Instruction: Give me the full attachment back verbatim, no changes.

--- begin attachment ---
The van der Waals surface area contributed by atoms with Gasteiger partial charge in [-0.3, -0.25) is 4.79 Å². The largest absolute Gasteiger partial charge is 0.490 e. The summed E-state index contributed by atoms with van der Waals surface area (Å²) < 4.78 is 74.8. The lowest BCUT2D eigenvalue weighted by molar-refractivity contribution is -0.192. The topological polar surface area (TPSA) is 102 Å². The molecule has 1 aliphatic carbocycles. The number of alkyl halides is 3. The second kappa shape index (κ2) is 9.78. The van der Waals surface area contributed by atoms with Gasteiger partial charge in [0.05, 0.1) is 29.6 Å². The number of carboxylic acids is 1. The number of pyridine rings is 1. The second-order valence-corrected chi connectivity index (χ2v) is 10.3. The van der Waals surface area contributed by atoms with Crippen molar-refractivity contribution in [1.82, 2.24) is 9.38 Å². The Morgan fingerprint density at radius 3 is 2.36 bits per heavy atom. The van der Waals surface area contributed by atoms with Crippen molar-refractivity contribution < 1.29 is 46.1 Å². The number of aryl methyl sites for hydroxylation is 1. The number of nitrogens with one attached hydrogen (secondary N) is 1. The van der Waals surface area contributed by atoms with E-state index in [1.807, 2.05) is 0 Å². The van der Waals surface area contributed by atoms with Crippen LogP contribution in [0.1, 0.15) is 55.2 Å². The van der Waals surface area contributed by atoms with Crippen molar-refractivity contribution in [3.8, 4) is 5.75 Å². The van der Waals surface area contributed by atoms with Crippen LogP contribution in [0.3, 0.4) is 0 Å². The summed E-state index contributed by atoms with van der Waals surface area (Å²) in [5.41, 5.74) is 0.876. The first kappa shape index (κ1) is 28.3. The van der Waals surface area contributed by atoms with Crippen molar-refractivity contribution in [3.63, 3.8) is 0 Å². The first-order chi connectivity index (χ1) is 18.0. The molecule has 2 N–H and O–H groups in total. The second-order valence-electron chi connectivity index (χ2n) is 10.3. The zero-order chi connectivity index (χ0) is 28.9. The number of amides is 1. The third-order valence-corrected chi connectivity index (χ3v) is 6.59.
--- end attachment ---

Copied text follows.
The van der Waals surface area contributed by atoms with Gasteiger partial charge in [-0.3, -0.25) is 4.79 Å². The largest absolute Gasteiger partial charge is 0.490 e. The summed E-state index contributed by atoms with van der Waals surface area (Å²) < 4.78 is 74.8. The lowest BCUT2D eigenvalue weighted by molar-refractivity contribution is -0.192. The topological polar surface area (TPSA) is 102 Å². The molecule has 1 aliphatic carbocycles. The number of alkyl halides is 3. The second kappa shape index (κ2) is 9.78. The van der Waals surface area contributed by atoms with Gasteiger partial charge in [0.05, 0.1) is 29.6 Å². The number of carboxylic acids is 1. The number of pyridine rings is 1. The second-order valence-corrected chi connectivity index (χ2v) is 10.3. The van der Waals surface area contributed by atoms with Crippen molar-refractivity contribution in [1.82, 2.24) is 9.38 Å². The Morgan fingerprint density at radius 3 is 2.36 bits per heavy atom. The van der Waals surface area contributed by atoms with Crippen molar-refractivity contribution < 1.29 is 46.1 Å². The number of aryl methyl sites for hydroxylation is 1. The number of nitrogens with one attached hydrogen (secondary N) is 1. The van der Waals surface area contributed by atoms with E-state index in [1.807, 2.05) is 0 Å². The van der Waals surface area contributed by atoms with Crippen LogP contribution in [0.1, 0.15) is 55.2 Å². The van der Waals surface area contributed by atoms with Crippen molar-refractivity contribution in [3.8, 4) is 5.75 Å². The van der Waals surface area contributed by atoms with Crippen LogP contribution in [0.3, 0.4) is 0 Å². The summed E-state index contributed by atoms with van der Waals surface area (Å²) in [5.41, 5.74) is 0.876. The first kappa shape index (κ1) is 28.3. The van der Waals surface area contributed by atoms with Crippen molar-refractivity contribution in [3.63, 3.8) is 0 Å². The first-order chi connectivity index (χ1) is 18.0. The molecule has 2 N–H and O–H groups in total. The second-order valence-electron chi connectivity index (χ2n) is 10.3. The zero-order chi connectivity index (χ0) is 28.9. The number of amides is 1. The third-order valence-corrected chi connectivity index (χ3v) is 6.59.